Given the devastating effect of the financial crisis in the US, consumer demand for imported goods has slowed down considerably. The EU, which also faces a credit crunch, also has lower demands for Vietnamese apparels and textiles.
This has prompted Vietnamese garment makers to focus more on their home market since overseas exports, their engine of growth, may be reduced considerably. The demand slowdown is particularly worrisome for Vietnam as it is the world’s ninth largest exporter of textiles.
In order to focus on domestic demand, new strategies need to be planned since Vietnamese home industries would have to compete with foreign imports into the country.
Apparels accounted for 5 percent of the country’s $45-billion retail market in 2008. Consumers in the 20 to 45 age group in Ho Chi Minh City spend 18.5 percent of their income on clothes.
Another strategy is to go upmarket and generate higher value-added products by producing branded and better quality clothes to compete with foreign imports. Vietnamese companies like TCM, Tay Do, Legamex, F-House, An Phuoc, Viettien, Foci, and Ninomaxx are likely to lead this charge.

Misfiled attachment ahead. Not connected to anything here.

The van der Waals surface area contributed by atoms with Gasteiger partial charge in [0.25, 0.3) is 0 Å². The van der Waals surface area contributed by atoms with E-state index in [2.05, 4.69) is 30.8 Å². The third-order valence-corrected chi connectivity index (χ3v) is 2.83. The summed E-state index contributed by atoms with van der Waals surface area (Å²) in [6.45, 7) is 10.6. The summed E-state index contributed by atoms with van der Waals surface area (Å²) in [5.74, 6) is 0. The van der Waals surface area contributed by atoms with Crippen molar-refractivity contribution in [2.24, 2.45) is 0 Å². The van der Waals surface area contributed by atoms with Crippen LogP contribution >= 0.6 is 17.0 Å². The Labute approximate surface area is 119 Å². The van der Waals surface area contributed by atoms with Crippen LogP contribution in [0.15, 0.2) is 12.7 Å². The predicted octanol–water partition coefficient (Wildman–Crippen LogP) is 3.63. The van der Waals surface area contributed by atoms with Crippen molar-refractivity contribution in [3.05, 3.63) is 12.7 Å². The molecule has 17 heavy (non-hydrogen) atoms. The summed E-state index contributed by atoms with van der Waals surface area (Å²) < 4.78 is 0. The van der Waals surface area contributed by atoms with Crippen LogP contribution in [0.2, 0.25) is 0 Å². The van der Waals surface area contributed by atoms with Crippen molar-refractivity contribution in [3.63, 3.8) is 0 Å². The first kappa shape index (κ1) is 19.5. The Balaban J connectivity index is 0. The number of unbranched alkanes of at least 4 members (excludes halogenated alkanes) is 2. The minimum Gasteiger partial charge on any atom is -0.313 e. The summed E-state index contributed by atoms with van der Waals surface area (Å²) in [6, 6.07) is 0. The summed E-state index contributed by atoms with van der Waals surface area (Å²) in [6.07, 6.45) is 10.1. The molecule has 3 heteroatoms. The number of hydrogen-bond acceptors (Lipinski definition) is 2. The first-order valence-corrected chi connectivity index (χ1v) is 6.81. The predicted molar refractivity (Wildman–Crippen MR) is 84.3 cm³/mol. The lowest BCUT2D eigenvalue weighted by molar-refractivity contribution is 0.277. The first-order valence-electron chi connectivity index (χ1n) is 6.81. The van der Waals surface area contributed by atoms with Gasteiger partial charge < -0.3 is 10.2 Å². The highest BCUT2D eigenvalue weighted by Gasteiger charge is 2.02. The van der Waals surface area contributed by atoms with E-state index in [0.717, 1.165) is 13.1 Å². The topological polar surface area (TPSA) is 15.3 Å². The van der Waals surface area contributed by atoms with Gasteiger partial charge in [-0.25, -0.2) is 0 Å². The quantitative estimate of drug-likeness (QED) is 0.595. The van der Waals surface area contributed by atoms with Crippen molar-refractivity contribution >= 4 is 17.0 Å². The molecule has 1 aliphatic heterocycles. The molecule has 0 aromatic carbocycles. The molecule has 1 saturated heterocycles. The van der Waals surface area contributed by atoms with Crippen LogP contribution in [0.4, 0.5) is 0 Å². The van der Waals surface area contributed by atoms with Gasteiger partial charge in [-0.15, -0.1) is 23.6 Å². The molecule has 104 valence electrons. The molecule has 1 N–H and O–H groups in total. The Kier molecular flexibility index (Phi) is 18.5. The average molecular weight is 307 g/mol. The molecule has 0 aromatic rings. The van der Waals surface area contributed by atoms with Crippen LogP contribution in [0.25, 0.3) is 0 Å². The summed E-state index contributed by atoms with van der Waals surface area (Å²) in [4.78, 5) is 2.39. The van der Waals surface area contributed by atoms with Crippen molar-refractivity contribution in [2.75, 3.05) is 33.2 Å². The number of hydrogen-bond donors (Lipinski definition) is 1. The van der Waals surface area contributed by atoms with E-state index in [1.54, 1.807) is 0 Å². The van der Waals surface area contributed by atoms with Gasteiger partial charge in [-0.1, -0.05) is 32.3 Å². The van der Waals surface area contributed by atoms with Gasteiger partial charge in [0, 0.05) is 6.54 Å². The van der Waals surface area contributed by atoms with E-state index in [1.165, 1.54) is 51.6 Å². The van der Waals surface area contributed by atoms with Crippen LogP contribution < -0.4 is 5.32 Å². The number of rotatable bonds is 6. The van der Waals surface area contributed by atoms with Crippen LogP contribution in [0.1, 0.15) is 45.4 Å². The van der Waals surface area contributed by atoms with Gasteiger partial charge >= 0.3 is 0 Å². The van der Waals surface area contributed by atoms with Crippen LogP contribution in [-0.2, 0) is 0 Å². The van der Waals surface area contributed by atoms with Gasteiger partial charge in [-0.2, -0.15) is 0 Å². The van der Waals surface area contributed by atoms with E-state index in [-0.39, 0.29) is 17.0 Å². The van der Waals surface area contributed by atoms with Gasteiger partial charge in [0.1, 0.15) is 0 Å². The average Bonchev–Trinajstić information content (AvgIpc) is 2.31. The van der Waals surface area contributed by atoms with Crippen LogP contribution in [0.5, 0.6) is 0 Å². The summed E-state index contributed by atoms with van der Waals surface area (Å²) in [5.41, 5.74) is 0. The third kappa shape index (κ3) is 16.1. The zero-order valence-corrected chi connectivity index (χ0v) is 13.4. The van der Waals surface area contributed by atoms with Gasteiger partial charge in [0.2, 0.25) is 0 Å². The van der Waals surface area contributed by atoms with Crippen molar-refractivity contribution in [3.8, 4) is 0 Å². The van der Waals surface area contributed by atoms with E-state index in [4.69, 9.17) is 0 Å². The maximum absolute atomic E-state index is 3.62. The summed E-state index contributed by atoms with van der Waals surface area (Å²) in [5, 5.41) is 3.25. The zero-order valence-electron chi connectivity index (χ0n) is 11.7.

Vietnam is not the only country implementing such measures of boosting domestic consumption. One possible prescription for China to recalibrate its economic model and become an engine of growth is to stoke domestic investment with heavy government spending and promote policies to increase consumer spending in a nation famous for high savings rates.
Minh Quang, "Vietnamese garment industry should look inward: analysts" dated 1 November 2008 in Thanh Nien Daily [downloaded on 3 November 2008], available at http://www.thanhniennews.com/business/?catid=2&newsid=43371
Yardley, Jim and Keith Bradsher, "Faced with global slump, can China keep up economic growth?" dated 23 Oct 2008 in the IHT website [downloaded on
3 November 2008] , available at http://www.iht.com/articles/2008/10/22/business/yuan.php?page=2